If an organization speaks for people, it must speak to those people. It's obligated to communicate in the language of the times. African Americans have evolved sufficiently to have defined themselves with different descriptors, from Negro to black to African American (the last two are sometimes used interchangeably today). It's fair to say, though, that a snapshot poll of black Americans, or any random show of hands on the street, would find "colored people" getting a less than favorable reception today.

How, then, to reconcile an organization's historical name with the contemporary identity of those the organization was created to support? A devil's advocate point of view: If most black Americans don't see themselves as "colored people" any more, who's the organization speaking to?

It's much the same kind of dilemma of self-identification experienced by 20th Century Fox, the motion picture studio that faced its own what-now moment on Dec. 31, 2000 when the real 20th century ran out of time. The company kept the name despite the obvious anachronism; it's a fair and open question as to whether the NAACP, in its pursuit of a more serious social agenda, has the same option.

This isn't necessarily to agitate for altering the organization's name; making a shift like that might create as many problems as it solves. But it's obvious: among the many challenges the NAACP faces going forward, one of them will be to indicate its pertinence to the lives of the millions of people it represents.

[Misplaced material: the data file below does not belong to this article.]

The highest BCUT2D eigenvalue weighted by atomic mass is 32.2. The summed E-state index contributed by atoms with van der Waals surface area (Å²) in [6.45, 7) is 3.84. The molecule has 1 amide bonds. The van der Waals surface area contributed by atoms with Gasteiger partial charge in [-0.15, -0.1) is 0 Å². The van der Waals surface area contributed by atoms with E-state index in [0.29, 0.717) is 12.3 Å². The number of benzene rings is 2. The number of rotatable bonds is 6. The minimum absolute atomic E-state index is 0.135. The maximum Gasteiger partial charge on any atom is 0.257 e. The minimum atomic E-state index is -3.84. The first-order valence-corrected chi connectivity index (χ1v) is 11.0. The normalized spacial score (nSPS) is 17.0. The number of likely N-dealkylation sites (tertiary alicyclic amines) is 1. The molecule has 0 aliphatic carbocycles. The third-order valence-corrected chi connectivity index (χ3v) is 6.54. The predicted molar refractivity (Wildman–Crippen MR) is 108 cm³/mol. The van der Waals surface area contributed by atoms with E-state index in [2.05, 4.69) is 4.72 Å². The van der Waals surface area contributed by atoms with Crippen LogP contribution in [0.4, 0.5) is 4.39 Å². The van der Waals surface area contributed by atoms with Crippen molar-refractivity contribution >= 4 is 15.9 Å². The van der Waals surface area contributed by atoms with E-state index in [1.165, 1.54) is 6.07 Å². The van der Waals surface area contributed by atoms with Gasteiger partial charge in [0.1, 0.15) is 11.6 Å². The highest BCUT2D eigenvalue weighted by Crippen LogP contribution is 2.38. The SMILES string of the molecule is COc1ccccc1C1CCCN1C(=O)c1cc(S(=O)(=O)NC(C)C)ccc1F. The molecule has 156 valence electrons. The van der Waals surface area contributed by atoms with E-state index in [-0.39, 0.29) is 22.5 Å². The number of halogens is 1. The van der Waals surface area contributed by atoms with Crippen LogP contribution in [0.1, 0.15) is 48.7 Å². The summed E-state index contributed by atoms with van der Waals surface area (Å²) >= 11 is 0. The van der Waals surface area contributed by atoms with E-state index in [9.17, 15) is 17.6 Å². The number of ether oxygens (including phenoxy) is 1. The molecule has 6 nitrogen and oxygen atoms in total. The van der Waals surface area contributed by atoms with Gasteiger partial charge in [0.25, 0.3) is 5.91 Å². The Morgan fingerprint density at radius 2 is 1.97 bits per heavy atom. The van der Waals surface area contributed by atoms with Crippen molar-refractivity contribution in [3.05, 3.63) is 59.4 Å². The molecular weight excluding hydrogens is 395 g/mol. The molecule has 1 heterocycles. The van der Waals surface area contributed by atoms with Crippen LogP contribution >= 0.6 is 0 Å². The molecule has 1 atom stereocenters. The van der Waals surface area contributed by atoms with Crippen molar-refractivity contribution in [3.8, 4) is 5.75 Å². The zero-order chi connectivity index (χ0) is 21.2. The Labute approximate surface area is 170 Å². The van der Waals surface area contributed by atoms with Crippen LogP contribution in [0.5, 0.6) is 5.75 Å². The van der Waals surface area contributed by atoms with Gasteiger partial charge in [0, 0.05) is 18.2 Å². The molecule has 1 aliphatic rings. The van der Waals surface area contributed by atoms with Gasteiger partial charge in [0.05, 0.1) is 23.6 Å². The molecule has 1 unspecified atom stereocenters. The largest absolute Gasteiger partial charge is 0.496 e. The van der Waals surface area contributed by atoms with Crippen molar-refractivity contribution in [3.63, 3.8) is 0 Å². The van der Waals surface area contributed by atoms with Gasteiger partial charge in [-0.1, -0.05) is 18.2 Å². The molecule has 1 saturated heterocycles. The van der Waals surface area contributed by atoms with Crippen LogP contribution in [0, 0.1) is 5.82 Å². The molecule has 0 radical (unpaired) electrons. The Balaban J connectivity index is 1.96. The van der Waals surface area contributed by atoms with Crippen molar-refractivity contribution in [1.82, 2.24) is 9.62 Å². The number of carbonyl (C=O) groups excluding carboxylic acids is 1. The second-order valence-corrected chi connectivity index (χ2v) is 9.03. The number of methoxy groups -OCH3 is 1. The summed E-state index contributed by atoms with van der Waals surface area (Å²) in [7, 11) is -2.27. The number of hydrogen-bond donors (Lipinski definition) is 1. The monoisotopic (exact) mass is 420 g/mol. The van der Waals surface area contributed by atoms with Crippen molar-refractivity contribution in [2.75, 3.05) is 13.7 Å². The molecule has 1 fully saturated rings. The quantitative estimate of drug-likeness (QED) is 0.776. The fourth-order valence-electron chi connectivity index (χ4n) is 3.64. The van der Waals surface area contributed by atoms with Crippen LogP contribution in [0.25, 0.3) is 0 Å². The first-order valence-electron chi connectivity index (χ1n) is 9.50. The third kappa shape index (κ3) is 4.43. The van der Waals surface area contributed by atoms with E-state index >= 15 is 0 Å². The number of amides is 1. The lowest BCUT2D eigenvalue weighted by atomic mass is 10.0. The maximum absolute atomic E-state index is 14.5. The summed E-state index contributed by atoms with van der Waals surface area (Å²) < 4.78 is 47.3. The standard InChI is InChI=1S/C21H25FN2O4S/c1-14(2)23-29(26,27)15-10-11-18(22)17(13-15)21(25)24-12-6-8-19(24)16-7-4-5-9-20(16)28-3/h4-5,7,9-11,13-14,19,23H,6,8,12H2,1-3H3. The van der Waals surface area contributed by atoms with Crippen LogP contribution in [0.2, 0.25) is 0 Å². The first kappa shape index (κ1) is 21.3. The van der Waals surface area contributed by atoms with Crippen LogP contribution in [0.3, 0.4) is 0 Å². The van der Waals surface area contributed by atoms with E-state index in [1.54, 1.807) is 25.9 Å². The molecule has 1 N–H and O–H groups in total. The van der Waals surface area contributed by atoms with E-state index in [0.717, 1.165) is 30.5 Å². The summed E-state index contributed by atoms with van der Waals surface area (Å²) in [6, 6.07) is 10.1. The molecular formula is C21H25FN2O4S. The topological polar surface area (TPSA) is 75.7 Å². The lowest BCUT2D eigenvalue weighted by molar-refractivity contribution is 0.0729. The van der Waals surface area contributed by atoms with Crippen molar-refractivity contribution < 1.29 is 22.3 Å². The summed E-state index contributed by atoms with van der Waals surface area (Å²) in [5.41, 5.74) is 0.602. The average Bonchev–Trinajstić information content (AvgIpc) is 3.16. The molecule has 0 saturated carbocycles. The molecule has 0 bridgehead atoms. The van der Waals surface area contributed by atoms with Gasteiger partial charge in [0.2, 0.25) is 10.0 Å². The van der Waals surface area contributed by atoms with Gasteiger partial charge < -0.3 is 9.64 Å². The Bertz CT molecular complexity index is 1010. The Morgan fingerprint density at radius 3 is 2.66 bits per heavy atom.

When the very name of the organization is controversial, never mind its mission, there's clearly room for change.

As more and younger black Americans take to the Internet the so-called new drum as an outlet for creativity, social activism, and commentary, the chorus for change has grown louder. JohnnyL, commenting on the Alexander-Jealous interview at The Huffington Post, observed that "NAACP and the UNCF [United Negro College Fund] need to both change their names, otherwise they can't complain when those terms are used."

And on the Urban Thought Collective Weblog, attorney Angelia Dickens speaks eloquently in observing how the name of the NAACP is symbolic of a bigger issue: the need to connect with the people the organization is meant to serve, no matter what the organization is called:

"Some question whether in this post-Obama post-racial world we even need an organization like the NAACP; the answer to that question is emphatically yes. ... But the NAACP needs to make itself important and relevant again before it can convince younger African Americans that the organization speaks for them. The NAACP needs to come up with a new beat for a new audience."

Michael E. Ross, a frequent Loop contributor, is a West Coast journalist who blogs frequently on politics, pop culture and race matters at Culchavox. He also writes for The Root and PopMatters. Full disclosure: Ross worked for msnbc.com, the online arm of MSNBC, for six years.